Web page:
The CFPB is going to continue and likely intensify its use of enforcement actions and consent orders using UDAAP. There are a number of non-public confidential investigations taking place, and we can expect them to come to a close publicly in the next several months. With the upcoming election and potential change in administration, the CFPB is looking to wrap up as much as possible prior to January.

While exams for individual companies are confidential, the CFPB publishes their Supervisory Highlights a few times a year, which list examples of violations found in exams without naming companies.

These highlights are a great tool to see what particular trends they’re looking at, what new violations they found, and, in some cases, what new legal theories they’re pushing.

Preparing for potential CFPB examinations

To best prepare for a potential exam, organizations benefit from a multi-pronged approach, says Jonathan. Just like the CFPB uses a combination of tools— regulatory exams, circulars, rulemaking, guidance to consumers, speeches from the bully pulpit, etc.—companies need to do the same thing. Think products, services, and people.

It’s important to stay on top of regulatory developments and understand how they intersect with the products and services of the business the company is working with. These developments include not just the obvious ones, like new rules or guidance published by the Bureau, but also those highlighted in enforcement actions and consent orders.

The language of the UDAAP statute hasn’t changed since it was passed in 2010. It’s been about 14 years now, but just because the language of the statute hasn’t changed doesn’t mean the way it’s interpreted hasn’t changed.

– Brian Serafin

It’s also important to have a comprehensive compliance management system—processes, internal training, ongoing monitoring, technology, tracking consumer complaints, and so on. 

The difference in UDAAP for the FTC and CFPB

The FTC has also been very active over the last six months, with four separate enforcement actions against companies for deceptively using the terms discussed above—things like “free” and “instant”—in their marketing materials.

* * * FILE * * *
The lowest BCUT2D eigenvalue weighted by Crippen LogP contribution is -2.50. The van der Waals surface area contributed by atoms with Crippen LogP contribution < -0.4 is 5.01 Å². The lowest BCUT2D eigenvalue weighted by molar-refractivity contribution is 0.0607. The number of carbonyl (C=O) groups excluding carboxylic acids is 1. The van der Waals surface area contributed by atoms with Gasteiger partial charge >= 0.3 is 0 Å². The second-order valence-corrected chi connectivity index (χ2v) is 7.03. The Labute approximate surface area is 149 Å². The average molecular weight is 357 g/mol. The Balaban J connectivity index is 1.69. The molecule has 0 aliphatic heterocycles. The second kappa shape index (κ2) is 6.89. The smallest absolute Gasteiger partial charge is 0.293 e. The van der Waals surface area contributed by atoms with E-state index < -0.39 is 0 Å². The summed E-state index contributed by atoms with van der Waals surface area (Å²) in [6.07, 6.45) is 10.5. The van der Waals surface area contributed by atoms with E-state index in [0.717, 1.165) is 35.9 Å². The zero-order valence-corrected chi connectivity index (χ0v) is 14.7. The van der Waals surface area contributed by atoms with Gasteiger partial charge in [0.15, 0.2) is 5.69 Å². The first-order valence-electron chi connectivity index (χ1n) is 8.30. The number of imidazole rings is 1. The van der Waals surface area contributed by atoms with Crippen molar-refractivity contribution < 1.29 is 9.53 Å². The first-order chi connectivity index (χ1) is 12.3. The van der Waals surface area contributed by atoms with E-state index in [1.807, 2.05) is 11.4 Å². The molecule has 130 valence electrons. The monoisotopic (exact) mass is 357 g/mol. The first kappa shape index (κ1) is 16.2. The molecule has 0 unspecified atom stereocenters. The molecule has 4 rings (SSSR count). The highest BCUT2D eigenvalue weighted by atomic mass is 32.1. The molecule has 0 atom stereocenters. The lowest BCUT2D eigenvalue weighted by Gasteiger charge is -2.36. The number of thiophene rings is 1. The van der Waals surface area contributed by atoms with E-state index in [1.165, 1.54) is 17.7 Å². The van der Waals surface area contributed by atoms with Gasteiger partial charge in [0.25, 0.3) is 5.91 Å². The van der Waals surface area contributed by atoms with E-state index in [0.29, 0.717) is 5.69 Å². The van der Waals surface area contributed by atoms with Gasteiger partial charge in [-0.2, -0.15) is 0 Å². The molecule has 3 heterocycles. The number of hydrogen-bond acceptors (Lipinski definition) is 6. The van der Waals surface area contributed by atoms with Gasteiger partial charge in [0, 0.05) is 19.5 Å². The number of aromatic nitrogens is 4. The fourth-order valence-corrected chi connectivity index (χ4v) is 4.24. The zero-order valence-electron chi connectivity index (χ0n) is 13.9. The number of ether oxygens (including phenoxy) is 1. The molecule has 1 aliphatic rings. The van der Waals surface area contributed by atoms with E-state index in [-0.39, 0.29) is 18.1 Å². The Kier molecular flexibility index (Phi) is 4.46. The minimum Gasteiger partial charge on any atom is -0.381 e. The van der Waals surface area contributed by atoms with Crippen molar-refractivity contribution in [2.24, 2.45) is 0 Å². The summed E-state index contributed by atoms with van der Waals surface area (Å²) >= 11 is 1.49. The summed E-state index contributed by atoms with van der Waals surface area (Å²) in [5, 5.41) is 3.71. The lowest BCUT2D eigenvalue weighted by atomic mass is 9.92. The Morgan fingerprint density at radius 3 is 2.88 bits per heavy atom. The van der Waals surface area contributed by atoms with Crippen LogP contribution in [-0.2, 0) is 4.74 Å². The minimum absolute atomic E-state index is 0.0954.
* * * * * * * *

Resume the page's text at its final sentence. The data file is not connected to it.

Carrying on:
The difference between the UDAAP of the CFPB and the FTC is the second “A”—abusive, says Jonathan.

At the CFPB, it’s not enough to ensure that something is not unfair or deceptive—it also has to be not abusive. Abusive can run not just to the advertising and marketing but also to the core product or service all the way through the lifecycle. It gives the CFPB a much more expansive ability to look at a product or service, or an entire company or business model than the FTC has historically looked at. 

The FTC has historically examined deception and unfairness through a much more facial lens. In this case, terms like “free” and “instant” are particularly problematic in financial services advertising but are not inherently violating any statutes, regulations, or guidance. It’s just that they often aren’t compatible with the financial product or service with which they’re being paired. 

Terms like “free” and “instant” have some meaning to consumers and create expectations. When that doesn’t match the product or service that’s ultimately going to be provided, there’s an issue.

– Jonathan Pompan

Historically, companies could get away with what they called “puffery,” says Brian—the idea of using superlative explanations for the product with the expectation that consumers won’t take it literally. That may be the case, but nowadays, there’s a much greater focus on accuracy. 

When you’re trying to figure out how to understand these terms, you shouldn’t be looking at necessarily what a “reasonably prudent person” would use. The trend is more to look at how the least sophisticated consumer might look at the issue.

– Brian Serafin